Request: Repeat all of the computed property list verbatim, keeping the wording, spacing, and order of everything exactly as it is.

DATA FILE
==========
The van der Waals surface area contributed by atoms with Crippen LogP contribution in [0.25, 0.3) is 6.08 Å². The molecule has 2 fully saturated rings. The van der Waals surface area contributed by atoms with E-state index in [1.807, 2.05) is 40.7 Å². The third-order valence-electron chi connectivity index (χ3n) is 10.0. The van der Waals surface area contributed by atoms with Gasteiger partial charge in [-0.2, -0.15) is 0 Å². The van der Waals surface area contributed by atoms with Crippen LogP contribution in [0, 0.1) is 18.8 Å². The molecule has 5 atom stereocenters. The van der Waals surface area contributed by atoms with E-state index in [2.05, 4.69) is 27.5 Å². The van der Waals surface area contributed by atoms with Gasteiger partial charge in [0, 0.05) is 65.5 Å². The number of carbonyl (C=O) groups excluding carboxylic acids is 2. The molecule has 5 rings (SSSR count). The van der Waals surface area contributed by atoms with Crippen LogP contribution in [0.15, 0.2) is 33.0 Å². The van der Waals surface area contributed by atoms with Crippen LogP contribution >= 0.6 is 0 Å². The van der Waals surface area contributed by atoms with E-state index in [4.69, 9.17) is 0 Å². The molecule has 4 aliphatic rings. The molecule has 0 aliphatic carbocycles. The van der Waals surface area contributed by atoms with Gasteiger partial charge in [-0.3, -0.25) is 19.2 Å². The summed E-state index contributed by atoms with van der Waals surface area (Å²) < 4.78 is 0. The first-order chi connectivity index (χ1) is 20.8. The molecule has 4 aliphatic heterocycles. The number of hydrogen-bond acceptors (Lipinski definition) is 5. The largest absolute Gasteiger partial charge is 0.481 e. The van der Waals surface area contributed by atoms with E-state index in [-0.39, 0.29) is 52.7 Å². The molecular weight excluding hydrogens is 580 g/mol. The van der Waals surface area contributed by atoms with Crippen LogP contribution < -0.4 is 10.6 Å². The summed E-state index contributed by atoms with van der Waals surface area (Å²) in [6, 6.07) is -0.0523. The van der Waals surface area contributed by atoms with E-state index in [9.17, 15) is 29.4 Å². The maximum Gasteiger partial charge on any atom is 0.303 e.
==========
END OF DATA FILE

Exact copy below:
The van der Waals surface area contributed by atoms with Crippen LogP contribution in [0.25, 0.3) is 6.08 Å². The molecule has 2 fully saturated rings. The van der Waals surface area contributed by atoms with E-state index in [1.807, 2.05) is 40.7 Å². The third-order valence-electron chi connectivity index (χ3n) is 10.0. The van der Waals surface area contributed by atoms with Gasteiger partial charge in [-0.2, -0.15) is 0 Å². The van der Waals surface area contributed by atoms with Crippen LogP contribution in [0, 0.1) is 18.8 Å². The molecule has 5 atom stereocenters. The van der Waals surface area contributed by atoms with E-state index in [2.05, 4.69) is 27.5 Å². The van der Waals surface area contributed by atoms with Gasteiger partial charge in [0, 0.05) is 65.5 Å². The number of carbonyl (C=O) groups excluding carboxylic acids is 2. The molecule has 5 rings (SSSR count). The van der Waals surface area contributed by atoms with Crippen LogP contribution in [0.15, 0.2) is 33.0 Å². The van der Waals surface area contributed by atoms with Crippen LogP contribution >= 0.6 is 0 Å². The van der Waals surface area contributed by atoms with E-state index in [4.69, 9.17) is 0 Å². The molecule has 4 aliphatic rings. The molecule has 0 aliphatic carbocycles. The van der Waals surface area contributed by atoms with Gasteiger partial charge in [-0.3, -0.25) is 19.2 Å². The summed E-state index contributed by atoms with van der Waals surface area (Å²) < 4.78 is 0. The first-order chi connectivity index (χ1) is 20.8. The molecule has 4 aliphatic heterocycles. The number of hydrogen-bond acceptors (Lipinski definition) is 5. The largest absolute Gasteiger partial charge is 0.481 e. The van der Waals surface area contributed by atoms with E-state index in [-0.39, 0.29) is 52.7 Å². The molecular weight excluding hydrogens is 580 g/mol. The van der Waals surface area contributed by atoms with Crippen LogP contribution < -0.4 is 10.6 Å². The summed E-state index contributed by atoms with van der Waals surface area (Å²) in [6, 6.07) is -0.0523. The van der Waals surface area contributed by atoms with E-state index in [9.17, 15) is 29.4 Å². The maximum Gasteiger partial charge on any atom is 0.303 e.